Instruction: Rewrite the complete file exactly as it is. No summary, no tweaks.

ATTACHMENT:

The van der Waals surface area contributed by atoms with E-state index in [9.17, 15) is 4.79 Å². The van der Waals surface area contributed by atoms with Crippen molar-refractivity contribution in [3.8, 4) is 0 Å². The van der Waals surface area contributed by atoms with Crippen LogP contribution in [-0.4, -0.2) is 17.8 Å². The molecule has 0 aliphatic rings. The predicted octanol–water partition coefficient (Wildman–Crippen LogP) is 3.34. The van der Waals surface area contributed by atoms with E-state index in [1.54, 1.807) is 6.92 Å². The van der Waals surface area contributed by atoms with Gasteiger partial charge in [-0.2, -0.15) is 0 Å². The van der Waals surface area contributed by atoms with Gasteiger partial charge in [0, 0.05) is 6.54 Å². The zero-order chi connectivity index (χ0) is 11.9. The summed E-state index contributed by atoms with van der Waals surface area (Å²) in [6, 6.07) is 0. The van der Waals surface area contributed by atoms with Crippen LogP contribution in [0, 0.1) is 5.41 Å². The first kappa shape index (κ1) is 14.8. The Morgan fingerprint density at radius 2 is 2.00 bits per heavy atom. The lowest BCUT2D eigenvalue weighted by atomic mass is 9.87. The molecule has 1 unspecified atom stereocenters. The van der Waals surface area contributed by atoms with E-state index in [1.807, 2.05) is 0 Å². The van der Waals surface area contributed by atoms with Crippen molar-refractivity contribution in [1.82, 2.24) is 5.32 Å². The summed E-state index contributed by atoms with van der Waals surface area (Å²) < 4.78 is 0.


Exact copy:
The van der Waals surface area contributed by atoms with E-state index in [9.17, 15) is 4.79 Å². The van der Waals surface area contributed by atoms with Crippen molar-refractivity contribution in [3.8, 4) is 0 Å². The van der Waals surface area contributed by atoms with Crippen LogP contribution in [-0.4, -0.2) is 17.8 Å². The molecule has 0 aliphatic rings. The predicted octanol–water partition coefficient (Wildman–Crippen LogP) is 3.34. The van der Waals surface area contributed by atoms with E-state index in [1.54, 1.807) is 6.92 Å². The van der Waals surface area contributed by atoms with Gasteiger partial charge in [-0.2, -0.15) is 0 Å². The van der Waals surface area contributed by atoms with Gasteiger partial charge in [0, 0.05) is 6.54 Å². The zero-order chi connectivity index (χ0) is 11.9. The summed E-state index contributed by atoms with van der Waals surface area (Å²) in [6, 6.07) is 0. The van der Waals surface area contributed by atoms with Crippen LogP contribution in [0, 0.1) is 5.41 Å². The first kappa shape index (κ1) is 14.8. The Morgan fingerprint density at radius 2 is 2.00 bits per heavy atom. The lowest BCUT2D eigenvalue weighted by atomic mass is 9.87. The molecule has 1 unspecified atom stereocenters. The van der Waals surface area contributed by atoms with E-state index in [1.807, 2.05) is 0 Å². The van der Waals surface area contributed by atoms with Crippen molar-refractivity contribution in [1.82, 2.24) is 5.32 Å². The summed E-state index contributed by atoms with van der Waals surface area (Å²) < 4.78 is 0.